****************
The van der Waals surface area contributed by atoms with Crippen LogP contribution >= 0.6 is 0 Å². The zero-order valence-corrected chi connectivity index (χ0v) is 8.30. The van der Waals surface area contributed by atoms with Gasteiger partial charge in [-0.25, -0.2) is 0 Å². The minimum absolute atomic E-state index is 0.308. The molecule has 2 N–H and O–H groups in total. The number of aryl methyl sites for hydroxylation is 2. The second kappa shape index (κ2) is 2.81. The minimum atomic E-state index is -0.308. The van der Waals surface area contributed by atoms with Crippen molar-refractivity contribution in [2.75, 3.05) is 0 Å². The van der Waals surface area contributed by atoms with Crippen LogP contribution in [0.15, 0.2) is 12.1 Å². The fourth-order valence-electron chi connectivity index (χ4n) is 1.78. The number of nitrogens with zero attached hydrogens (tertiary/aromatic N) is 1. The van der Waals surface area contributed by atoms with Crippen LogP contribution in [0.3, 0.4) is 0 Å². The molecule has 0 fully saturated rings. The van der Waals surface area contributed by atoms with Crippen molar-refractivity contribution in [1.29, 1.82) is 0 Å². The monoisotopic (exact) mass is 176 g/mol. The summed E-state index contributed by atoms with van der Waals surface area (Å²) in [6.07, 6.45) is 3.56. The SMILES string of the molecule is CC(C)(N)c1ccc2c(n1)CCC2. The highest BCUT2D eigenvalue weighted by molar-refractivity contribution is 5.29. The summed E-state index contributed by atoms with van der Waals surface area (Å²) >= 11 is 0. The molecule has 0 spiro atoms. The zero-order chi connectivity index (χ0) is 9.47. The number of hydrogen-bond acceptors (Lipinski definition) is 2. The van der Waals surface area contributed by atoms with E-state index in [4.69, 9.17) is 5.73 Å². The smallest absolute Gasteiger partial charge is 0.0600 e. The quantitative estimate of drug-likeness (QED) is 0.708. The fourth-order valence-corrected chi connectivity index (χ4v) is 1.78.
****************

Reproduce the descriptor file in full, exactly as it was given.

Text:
The van der Waals surface area contributed by atoms with Crippen LogP contribution >= 0.6 is 0 Å². The zero-order valence-corrected chi connectivity index (χ0v) is 8.30. The van der Waals surface area contributed by atoms with Gasteiger partial charge in [-0.25, -0.2) is 0 Å². The minimum absolute atomic E-state index is 0.308. The molecule has 2 N–H and O–H groups in total. The number of aryl methyl sites for hydroxylation is 2. The second kappa shape index (κ2) is 2.81. The minimum atomic E-state index is -0.308. The van der Waals surface area contributed by atoms with Crippen molar-refractivity contribution in [2.75, 3.05) is 0 Å². The van der Waals surface area contributed by atoms with Crippen LogP contribution in [0.15, 0.2) is 12.1 Å². The fourth-order valence-electron chi connectivity index (χ4n) is 1.78. The number of nitrogens with zero attached hydrogens (tertiary/aromatic N) is 1. The van der Waals surface area contributed by atoms with Crippen LogP contribution in [0.3, 0.4) is 0 Å². The molecule has 0 fully saturated rings. The van der Waals surface area contributed by atoms with Crippen molar-refractivity contribution in [1.29, 1.82) is 0 Å². The monoisotopic (exact) mass is 176 g/mol. The summed E-state index contributed by atoms with van der Waals surface area (Å²) in [6.07, 6.45) is 3.56. The SMILES string of the molecule is CC(C)(N)c1ccc2c(n1)CCC2. The highest BCUT2D eigenvalue weighted by molar-refractivity contribution is 5.29. The summed E-state index contributed by atoms with van der Waals surface area (Å²) >= 11 is 0. The molecule has 0 spiro atoms. The zero-order chi connectivity index (χ0) is 9.47. The number of hydrogen-bond acceptors (Lipinski definition) is 2. The van der Waals surface area contributed by atoms with E-state index in [4.69, 9.17) is 5.73 Å². The smallest absolute Gasteiger partial charge is 0.0600 e. The quantitative estimate of drug-likeness (QED) is 0.708. The fourth-order valence-corrected chi connectivity index (χ4v) is 1.78.